A Phone Conversation

Me: Hello?
Caller: Hello?
Me: Yes, hello?
Caller: Hi, I’m from the local paper.
Me: Okay. (We get these calls several times a week. It’s getting kind of tiresome.)
Caller: Do you currently receive the paper?
Me: No.
Caller: Would you like to become a subscriber?
Me: No, thank you.
Caller: Well, have you ever read it?
Me: Yes, and that’s why I don’t want to buy it.
Caller: Say again?
Me: I’m not happy with your science coverage.
Caller: Science?
Me: Yes. I’m a scientist and I’m not happy with the quality of science journalism in the paper.
Caller: Well, I didn’t write it.
Me: I know. I’m just telling you why I don’t want to buy it.
Caller: Is it anything in particular? I mean, you say “science”…
Me: Climate science, in particular.
Caller: Climate science.
Me: Yes.
Caller: Was it a specific article?
Me: No, it was a pattern of articles over several years, relating to climate change. I’m a climate scientist and your coverage of this issue was so far off base that I could no longer support the paper.
Caller: Oh.
Me: Thanks for your interest. Please don’t call again.
Caller: My…interest?
End of call


11 thoughts on “A Phone Conversation

  1. Nice. Have you tried offering the paper an occasional op-ed, along the lines of your blog posts? I would be happy to help offer editing suggestions.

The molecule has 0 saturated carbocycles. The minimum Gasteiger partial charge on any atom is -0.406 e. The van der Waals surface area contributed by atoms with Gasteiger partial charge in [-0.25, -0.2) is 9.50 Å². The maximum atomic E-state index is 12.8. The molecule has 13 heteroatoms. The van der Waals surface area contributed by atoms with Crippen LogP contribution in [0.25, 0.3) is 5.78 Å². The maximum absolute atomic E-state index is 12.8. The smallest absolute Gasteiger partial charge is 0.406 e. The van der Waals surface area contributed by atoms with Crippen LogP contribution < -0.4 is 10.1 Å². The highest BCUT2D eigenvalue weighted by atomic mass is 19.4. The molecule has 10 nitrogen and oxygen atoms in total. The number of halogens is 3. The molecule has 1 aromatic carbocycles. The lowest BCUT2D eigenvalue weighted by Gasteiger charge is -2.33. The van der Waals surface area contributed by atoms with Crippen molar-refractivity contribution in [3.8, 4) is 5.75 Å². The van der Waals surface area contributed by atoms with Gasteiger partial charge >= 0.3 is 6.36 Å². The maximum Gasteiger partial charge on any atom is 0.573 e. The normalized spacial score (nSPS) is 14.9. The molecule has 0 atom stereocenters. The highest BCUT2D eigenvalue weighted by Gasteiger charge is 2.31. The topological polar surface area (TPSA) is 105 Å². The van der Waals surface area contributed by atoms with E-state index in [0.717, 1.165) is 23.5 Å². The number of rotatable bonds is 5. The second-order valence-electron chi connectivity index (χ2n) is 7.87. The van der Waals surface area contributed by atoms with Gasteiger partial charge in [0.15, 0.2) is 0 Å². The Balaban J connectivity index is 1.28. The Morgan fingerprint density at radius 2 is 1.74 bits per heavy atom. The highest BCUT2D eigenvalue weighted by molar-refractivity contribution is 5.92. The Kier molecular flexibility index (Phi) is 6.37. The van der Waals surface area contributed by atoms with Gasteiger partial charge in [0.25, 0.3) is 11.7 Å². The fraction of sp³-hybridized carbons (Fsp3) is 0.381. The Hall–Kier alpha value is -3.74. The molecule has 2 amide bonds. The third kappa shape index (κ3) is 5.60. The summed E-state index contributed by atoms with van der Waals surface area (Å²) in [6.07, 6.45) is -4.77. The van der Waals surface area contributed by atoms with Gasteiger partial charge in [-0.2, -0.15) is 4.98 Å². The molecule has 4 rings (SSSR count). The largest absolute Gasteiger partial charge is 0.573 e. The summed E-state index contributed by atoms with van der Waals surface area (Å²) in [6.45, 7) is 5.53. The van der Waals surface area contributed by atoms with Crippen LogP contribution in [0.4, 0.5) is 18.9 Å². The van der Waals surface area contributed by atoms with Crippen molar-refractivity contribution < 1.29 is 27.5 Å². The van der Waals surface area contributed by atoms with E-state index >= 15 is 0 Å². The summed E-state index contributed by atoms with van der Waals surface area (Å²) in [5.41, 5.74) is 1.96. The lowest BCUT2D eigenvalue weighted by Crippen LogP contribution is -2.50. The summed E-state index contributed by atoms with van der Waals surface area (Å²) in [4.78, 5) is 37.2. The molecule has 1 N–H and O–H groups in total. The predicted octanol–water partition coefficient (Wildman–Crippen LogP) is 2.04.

2. Lee Norton,
    Miss Kate has quite a following. I don’t know her numbers, but do see many references to her blog. I find her writing interesting and informative, and see references to her blog on other blogs.

  3. It may be pointless, but since the caller DID ask, it might be useful to have a list of articles to which you had particular objection, so you could direct the attention of the caller to something specific.

    After all, if the caller just reports, “Some people don’t like the way we cover climate science,” the Editor can only shrug. If he reports, “We’ve had complaints about Mr. X’s article on 2 January, and Mrs. Y’s article on 10 February,” there’s a chance that the Editor can spare a moment to see if there’s a common issue.

    I know this takes some time, but if there’s a 10% chance that you can affect the way paper’s coverage on climate, that’s actually a gamble worth making.

  4. I think what nealjking and some others are saying is a good point too — perhaps it’s most helpful to provide specifics, though I say this with some cynicism, too, that your specific complaints will never actually be acted on!

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